Listed as among the Top 100 of the world’s worst invasive species, the coypu (also known as nutria) can cause severe damage to the environment in countries where it is an introduced species. Largely introduced as stock for fur farms and for private ownership, it has spread from its native range in South America to North America, Europe, Africa and Asia. Coypu can be found near rivers, streams, lakes, ponds and brackish marsh in coastal areas.
The Fall Armyworm (FAW), Spodoptera frugiperda has emerged as a serious threat to food security for millions of smallholder producers in Africa due to its rapid spread across the continent and extensive damage to staple cereals. At the last count, at least 28 countries were reported to be affected by the pest in Africa.
Following on from an IUCN call for greater action on addressing invasive species in order to protect biodiversity – the Honolulu challenge, presented at the 2016 IUCN World Conservation Congress – the latest IUCN brief presses home the links between invasive species and climate change.
Climate change facilitates the spread and establishment of many alien species and creates new opportunities for them to become invasive. Climate change also reduces the resilience of habitats to biological invasions However, the inverse is also true: invasive species reduce the resilience of natural habitats, agricultural systems and urban areas to climate change.
CABI scientists have today raised concerns that an attack on the world’s banana production is worse than first feared, with a perfect storm of three pests having the potential to decimate around $35 billion worth of crops.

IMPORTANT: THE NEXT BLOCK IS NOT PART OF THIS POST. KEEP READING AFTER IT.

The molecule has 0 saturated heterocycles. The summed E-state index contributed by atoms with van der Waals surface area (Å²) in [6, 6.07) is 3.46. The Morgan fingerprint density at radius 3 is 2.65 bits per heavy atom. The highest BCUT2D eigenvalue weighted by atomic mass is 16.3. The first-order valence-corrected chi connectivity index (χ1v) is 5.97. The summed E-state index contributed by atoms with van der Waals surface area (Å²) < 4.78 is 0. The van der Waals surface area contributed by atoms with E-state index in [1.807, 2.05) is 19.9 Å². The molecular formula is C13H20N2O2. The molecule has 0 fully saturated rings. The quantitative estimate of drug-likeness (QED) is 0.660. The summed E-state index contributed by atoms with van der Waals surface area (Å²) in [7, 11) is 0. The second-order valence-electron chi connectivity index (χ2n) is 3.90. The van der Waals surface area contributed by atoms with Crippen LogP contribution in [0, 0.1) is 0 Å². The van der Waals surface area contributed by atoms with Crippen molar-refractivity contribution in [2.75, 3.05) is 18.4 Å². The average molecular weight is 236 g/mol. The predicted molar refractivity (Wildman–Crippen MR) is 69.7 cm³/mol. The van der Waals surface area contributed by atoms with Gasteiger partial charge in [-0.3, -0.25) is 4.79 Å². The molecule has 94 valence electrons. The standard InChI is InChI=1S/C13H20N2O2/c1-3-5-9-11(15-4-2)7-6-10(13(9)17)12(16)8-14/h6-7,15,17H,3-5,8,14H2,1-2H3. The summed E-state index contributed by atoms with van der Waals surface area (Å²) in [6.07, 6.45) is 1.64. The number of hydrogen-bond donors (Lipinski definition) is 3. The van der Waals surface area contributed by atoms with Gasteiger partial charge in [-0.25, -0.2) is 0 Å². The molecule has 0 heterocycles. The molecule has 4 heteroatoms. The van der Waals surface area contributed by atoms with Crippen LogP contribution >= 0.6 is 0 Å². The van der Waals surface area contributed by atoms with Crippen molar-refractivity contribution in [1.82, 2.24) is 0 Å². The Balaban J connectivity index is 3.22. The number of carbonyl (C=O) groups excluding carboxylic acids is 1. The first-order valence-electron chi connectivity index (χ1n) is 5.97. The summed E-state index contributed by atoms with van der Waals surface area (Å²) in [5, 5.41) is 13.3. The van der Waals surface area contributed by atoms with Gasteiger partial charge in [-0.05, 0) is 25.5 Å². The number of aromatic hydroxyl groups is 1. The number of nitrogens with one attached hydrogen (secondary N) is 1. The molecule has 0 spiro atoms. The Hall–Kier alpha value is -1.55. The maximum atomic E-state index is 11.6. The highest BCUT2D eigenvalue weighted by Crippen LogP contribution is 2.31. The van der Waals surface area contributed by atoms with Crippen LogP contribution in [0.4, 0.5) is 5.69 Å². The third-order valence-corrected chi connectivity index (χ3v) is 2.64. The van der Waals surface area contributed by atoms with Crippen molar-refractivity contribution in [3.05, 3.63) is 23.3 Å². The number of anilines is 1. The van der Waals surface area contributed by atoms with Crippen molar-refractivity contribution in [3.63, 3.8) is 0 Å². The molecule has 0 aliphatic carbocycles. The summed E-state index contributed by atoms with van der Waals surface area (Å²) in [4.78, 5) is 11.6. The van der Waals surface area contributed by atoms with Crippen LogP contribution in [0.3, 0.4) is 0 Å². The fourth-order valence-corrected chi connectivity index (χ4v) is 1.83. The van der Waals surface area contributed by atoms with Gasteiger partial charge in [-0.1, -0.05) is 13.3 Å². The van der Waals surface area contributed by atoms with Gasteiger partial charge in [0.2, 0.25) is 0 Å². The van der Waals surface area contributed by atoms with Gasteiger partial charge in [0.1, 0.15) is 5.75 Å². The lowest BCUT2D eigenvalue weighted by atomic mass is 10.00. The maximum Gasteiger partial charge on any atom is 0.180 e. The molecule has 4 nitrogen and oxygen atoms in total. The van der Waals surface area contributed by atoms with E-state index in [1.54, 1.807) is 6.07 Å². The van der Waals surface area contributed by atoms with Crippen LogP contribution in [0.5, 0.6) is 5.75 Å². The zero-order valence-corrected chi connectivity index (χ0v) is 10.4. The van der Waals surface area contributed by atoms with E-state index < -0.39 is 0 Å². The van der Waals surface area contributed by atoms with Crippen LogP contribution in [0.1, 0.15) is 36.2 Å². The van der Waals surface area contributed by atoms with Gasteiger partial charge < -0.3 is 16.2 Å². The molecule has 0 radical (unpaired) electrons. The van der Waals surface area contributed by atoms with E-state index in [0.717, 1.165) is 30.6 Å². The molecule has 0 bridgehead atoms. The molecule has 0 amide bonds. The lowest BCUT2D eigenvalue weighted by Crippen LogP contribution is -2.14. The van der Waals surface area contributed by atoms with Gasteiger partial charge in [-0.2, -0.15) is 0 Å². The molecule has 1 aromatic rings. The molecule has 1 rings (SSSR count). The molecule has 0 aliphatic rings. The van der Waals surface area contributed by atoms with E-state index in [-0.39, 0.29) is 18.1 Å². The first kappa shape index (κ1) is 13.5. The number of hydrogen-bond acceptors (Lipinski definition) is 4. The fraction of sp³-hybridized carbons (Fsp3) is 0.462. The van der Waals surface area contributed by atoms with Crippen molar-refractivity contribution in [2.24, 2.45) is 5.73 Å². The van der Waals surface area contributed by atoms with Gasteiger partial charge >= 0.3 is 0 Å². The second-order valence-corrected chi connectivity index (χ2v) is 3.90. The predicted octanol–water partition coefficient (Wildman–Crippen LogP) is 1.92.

Biosecurity experts at CABI believe the effects of the fungus known as Panama disease tropical race 4 (TR4), together with the Banana Bunchy Top Virus (BBTV) and the Banana Skipper butterfly (Erionota spp), could destroy banana plantations across Asia, Africa and Latin America. There are currently no cultivars resistant to these three threats.
Written by Dr Urs Schaffner, head of the Ecosystem Management section at CABI Europe-Switzerland.
Over the last few years, biological invasions have become a regular topic in the news. Today the general public is probably better informed about the negative environmental and economic impacts alien invasive species can cause than ever before. However, concern about invasive species and the search for methods to sustainably manage them has a much longer history, dating back to the 19th century.
A new report from the IUCN looks at conservation prospects, threats, protection and management of natural World Heritage sites. The IUCN World Heritage Outlook 2 summarises the key trends in the state of conservation of natural World Heritage sites, the threats and pressures they are facing, and the effectiveness of their protection and management. The top three current threats are all areas in which CABI works, with invasive species, climate change and tourism impacts, in that order, being assessed as the most significant threats to natural World Heritage.